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Pakistan | Family List | Moraceae | Ficus

4. Ficus semicordata Buch-Ham. ex J.D. Smith in Rees, Cycl. 14. n. 71. 1810. Corner in Gard. Bull. Singapore 17(3): 397. 1960; Ibid, 21(1): 62. 1965; Bailey et al., Hort.3rd. 479. 1976.

Vern.: Kandrol; Joharphali, Khenan.


  • Ficus conglomerata Roxb.
  • Ficus cunia Buch: Ham. ex Roxb.

    A small to medium sized, upto 15 m tall, irregularly corwned usually. evergreen tree. Trunk up to 2 m in circumference, without aerial roots. Bark dark-grey, young twigs beset with white or pale-brownish short hairs. Leaves with (6-) 10-15 mm long petiole; lamina variable, mostly elliptic to oblongs lanceolate, 10-30 (-35) cm long, 5-10 cm broad, base highly unequal-sided with a 3.4-nerved rounded large lower lobe overlapping the petiole, margin entire or coarsely serrate. apex acuminate, slightly scabrid on both sides or hairy beneath; midrib often pink below with 9-15 pairs of bulging prominent lateral nerves, intercostals distinct, connecting the lateral nerves; stipules linear-lanceolate 18-26 mm long, brownish-hairy. Hypanthodia on 5-8 mm long peduncles, borne in pairs or clusters on long usually leafless, scaly branches borne from the trunk or main leafless branches, globose or ± pyriform, 10-12 mm in diameter, green subtended by 3, broadly triangular-ovate, brown basal bract, apical orifice closed by 5, pink-brown bracts. Male flowers: sessile, ostiolar; sepsis 3; stamen single with ovate anther. Female flowers: subsessile, dispersed among gall flowers sepals 4, basally united, lobes lanceolate; ovary ovoid, style long, lateral, bifid. Figs globose to pear-shaped, 12-20 mm in diameter, pink or dull reddish brown with white spots, hairy, maturing at ground level.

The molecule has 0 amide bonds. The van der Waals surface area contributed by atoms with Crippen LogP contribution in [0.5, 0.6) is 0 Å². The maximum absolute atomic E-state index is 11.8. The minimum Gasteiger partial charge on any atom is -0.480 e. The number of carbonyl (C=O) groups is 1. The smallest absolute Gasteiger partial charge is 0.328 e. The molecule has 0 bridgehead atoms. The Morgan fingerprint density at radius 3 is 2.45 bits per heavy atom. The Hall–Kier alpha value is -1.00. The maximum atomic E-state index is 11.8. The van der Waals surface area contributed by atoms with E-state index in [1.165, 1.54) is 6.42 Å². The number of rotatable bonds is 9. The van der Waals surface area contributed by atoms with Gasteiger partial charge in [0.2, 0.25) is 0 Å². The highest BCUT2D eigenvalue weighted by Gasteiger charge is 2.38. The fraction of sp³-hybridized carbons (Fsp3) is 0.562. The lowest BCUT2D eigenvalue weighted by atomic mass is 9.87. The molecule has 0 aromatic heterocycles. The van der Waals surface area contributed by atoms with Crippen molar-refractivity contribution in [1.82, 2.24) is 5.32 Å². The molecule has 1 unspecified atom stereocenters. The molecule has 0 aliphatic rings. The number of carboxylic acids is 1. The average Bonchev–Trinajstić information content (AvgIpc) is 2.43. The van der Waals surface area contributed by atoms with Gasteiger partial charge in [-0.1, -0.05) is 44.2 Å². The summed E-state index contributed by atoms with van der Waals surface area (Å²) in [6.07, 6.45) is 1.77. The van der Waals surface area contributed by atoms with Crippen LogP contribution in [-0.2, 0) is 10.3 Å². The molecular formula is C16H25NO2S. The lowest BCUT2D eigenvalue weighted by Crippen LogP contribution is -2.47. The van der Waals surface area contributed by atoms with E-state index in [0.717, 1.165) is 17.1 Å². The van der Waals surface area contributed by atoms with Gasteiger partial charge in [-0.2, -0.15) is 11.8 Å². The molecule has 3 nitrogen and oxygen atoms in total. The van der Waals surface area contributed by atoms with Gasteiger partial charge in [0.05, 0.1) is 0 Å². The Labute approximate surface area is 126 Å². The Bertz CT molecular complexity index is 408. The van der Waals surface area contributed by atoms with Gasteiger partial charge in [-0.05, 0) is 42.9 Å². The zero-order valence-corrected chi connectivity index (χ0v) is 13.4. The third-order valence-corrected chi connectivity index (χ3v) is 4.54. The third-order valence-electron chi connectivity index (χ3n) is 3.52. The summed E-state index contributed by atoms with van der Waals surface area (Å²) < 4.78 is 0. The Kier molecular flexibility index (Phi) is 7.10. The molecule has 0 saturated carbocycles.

Fl. & Fr. Per.: March-October.

    Lectotype: Smith Herbarium Sheet No. 1610.27 (LINN).

    Distribution: Subhimalayan tracts from Pakistan (Rawalpindi, Kashmir) eastwards to Malaya through India, Bhutan and Burma.

    Stewart (l.c.) has, also, reported this species from C-7 Rawalpindi Mirpur and Jammu and states it to be common East of the Ravi.

    The fruits often ripen underground (geocarpic) and are eaten. It serves as fodder and bark yields strong fibre. The root juice is said to be given in bladder diseases.


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